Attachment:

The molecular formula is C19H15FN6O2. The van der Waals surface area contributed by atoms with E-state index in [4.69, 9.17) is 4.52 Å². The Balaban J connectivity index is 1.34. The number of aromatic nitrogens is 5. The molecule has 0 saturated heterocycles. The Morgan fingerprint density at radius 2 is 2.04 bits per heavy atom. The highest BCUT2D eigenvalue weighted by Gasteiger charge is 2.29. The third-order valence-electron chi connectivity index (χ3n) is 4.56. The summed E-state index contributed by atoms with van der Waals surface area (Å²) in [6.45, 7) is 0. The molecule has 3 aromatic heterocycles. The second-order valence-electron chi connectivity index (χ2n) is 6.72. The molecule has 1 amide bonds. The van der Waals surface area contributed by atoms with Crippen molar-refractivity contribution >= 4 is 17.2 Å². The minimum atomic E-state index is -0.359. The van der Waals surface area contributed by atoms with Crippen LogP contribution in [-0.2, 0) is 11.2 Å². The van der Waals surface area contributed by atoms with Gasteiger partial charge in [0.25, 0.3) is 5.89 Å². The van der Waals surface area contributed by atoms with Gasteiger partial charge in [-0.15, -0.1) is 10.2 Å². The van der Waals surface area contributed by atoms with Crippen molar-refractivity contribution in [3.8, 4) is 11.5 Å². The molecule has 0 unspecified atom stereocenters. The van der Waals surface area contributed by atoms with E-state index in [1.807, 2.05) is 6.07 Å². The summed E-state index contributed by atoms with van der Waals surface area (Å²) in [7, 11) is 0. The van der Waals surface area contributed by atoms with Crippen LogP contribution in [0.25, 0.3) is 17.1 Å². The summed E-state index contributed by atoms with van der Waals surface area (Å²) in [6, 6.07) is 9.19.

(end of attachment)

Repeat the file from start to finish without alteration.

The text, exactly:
The molecular formula is C19H15FN6O2. The van der Waals surface area contributed by atoms with E-state index in [4.69, 9.17) is 4.52 Å². The Balaban J connectivity index is 1.34. The number of aromatic nitrogens is 5. The molecule has 0 saturated heterocycles. The Morgan fingerprint density at radius 2 is 2.04 bits per heavy atom. The highest BCUT2D eigenvalue weighted by Gasteiger charge is 2.29. The third-order valence-electron chi connectivity index (χ3n) is 4.56. The summed E-state index contributed by atoms with van der Waals surface area (Å²) in [6.45, 7) is 0. The molecule has 3 aromatic heterocycles. The second-order valence-electron chi connectivity index (χ2n) is 6.72. The molecule has 1 amide bonds. The van der Waals surface area contributed by atoms with Crippen molar-refractivity contribution >= 4 is 17.2 Å². The minimum atomic E-state index is -0.359. The van der Waals surface area contributed by atoms with Crippen LogP contribution in [-0.2, 0) is 11.2 Å². The van der Waals surface area contributed by atoms with Gasteiger partial charge in [0.25, 0.3) is 5.89 Å². The van der Waals surface area contributed by atoms with Gasteiger partial charge in [-0.15, -0.1) is 10.2 Å². The van der Waals surface area contributed by atoms with Crippen molar-refractivity contribution in [3.8, 4) is 11.5 Å². The molecule has 0 unspecified atom stereocenters. The van der Waals surface area contributed by atoms with E-state index in [1.807, 2.05) is 6.07 Å². The summed E-state index contributed by atoms with van der Waals surface area (Å²) in [7, 11) is 0. The van der Waals surface area contributed by atoms with Crippen LogP contribution in [0.25, 0.3) is 17.1 Å². The summed E-state index contributed by atoms with van der Waals surface area (Å²) in [6, 6.07) is 9.19.